On Wednesday I am heading out to Los Angeles to play a few gigs with Gia Mora. She is an amazing talent. We will be doing her cabaret show.
We go back a few years. She was my Cleopatra in New York for my musical: The Last Days of Cleopatra. ( the story of Liz and Dick on the set of Cleopatra in Rome)
She now lives in LA and I can’t wait to play with her again. One of our gigs is at the M Bar in Hollywood. I used to live in Hollywood. I haven’t been to the M Bar, but the address sounds pretty hip.
Just south of Hollywood on Vine.
Before I go though, I have promised to speak at CAREER DAY at North Chevy Chase Elementary School. They want me to talk about being a professional composer. I have been wracking my brain trying to think of something , anything attractive about what I do for a living. I will be speaking to 4th and 5th graders. They are all more technically savvy than I am – so thrilling them with a DVD is not on the table. They can probably all get sounds out of garage band better than I can. I doubt they will be interested in my mad skilz at jazz piano. Yikes. I have one little Quicktime video section to show them and then I will have to fill the next 20 minutes with…. what? I get along with kids and I love to talk. So how bad can it be? I will let you know.
Mostly I thought this was a perfect slice of my life: One minute doing a very glamorous thing and the next applying the same skills to the most quotidian of tasks. I am always surprised though, at which of the events turns out to be more meaningful. ( I am wondering right now..which is glam and which one is the quotidian task? )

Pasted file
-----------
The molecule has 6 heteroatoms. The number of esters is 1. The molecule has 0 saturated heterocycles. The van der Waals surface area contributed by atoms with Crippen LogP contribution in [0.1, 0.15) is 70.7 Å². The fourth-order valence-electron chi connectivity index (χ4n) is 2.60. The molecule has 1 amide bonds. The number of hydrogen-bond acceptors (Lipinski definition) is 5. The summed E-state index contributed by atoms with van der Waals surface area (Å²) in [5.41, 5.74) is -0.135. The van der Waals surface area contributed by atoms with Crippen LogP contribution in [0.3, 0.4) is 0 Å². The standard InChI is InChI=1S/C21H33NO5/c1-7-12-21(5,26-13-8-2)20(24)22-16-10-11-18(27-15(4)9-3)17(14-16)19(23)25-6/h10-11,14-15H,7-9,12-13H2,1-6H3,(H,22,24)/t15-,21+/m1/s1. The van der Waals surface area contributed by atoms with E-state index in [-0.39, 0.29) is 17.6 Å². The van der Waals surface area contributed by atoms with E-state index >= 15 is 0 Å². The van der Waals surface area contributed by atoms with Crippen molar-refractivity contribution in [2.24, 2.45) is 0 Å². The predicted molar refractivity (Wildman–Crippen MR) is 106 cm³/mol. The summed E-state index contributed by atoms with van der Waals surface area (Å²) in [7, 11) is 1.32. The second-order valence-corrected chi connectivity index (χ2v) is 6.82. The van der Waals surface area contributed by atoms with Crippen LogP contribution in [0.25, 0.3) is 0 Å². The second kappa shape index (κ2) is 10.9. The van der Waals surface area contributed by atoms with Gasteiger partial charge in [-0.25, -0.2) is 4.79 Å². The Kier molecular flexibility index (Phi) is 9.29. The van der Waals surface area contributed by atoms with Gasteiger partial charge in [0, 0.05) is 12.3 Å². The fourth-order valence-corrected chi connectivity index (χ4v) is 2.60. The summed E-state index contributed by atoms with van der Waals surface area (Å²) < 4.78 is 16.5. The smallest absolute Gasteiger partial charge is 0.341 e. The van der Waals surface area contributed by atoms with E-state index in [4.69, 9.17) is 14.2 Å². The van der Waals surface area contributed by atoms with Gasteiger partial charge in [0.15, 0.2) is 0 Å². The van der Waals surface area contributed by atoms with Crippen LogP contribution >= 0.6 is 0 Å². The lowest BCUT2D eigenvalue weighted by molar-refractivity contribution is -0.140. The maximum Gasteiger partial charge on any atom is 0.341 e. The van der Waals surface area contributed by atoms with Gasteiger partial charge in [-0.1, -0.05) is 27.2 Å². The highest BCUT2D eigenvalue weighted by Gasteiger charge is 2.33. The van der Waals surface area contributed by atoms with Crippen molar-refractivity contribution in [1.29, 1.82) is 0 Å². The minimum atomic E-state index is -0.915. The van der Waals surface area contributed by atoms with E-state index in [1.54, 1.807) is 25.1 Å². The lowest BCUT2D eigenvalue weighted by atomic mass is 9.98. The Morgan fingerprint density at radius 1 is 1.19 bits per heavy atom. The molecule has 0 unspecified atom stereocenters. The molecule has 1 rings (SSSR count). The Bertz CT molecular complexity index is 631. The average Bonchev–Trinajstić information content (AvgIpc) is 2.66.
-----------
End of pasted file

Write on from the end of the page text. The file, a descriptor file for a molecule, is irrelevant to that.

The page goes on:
There are as many ways to score a film as there are…. well, to write music. We don’t all get to score the big orchestral films we want to on every job. In my case, I bounce around from feature films to TV docs to non-broadcast short films, mostly for corporate clients. This last category is sometimes the most trying. They are usually filled with talk. And you have to remember that this talk is the single most important element to most of these clients. So don’t spend one solitary minute being irritated at all the verbiage in the film. After I once again realize and accept what sort of film I am working on ( Let’s say a 7 minute film for internal use at a rental car company. I have not done that, but it could easily happen) my first step in the process is to figure out WHAT I want to score. My choices seem to boil down to this: Am I scoring the pace of the film only? Am I scoring the tone of the dialog?, Maybe there is a directive from the producer that he wants it to be jazz or country of classical. Usually in films like this you can just forget trying to write an interesting melody. That is generally wasted time. It will fight the precious dialog and do yourself no favors with your producer. That leaves you with harmony and texture to work with. I have found that in most of these films even interesting harmonies can be distracting. So now we’re down to just textures and tempos. That can be fun. I do my best to divide the film up into cues, or acts. It is really important to follow the script. Again, it is the most important element in the film. ( No it is not the music!) The script will tell you, if you are an astute listener, where the different sections are. Once you find those sections the next step is to determine the tempo of each one. After that. You can start writing whatever it is that you think is musically correct for the show- somber, energetic, jazzy, whatever. I have found that the thing that has the most impact in shows like this is hitting cuts. ( in our imaginary rental car film, hitting each of the new models or rental counters or locations etc etc) Having to write to the picture in this way will keep your head in the game. It is way too easy to just loop your way under a bunch of droning voices until you come to the end. The mission sometimes is to keep one’s dignity as a composer while working on things that truly don’t demand much. If you can bring interest an creativity to a film like this, your chops will be honed and ready for the next feature that comes your way. And if all that comes along next is another corporate video, instead of dreading it you will be faster and more effective and probably having more fun.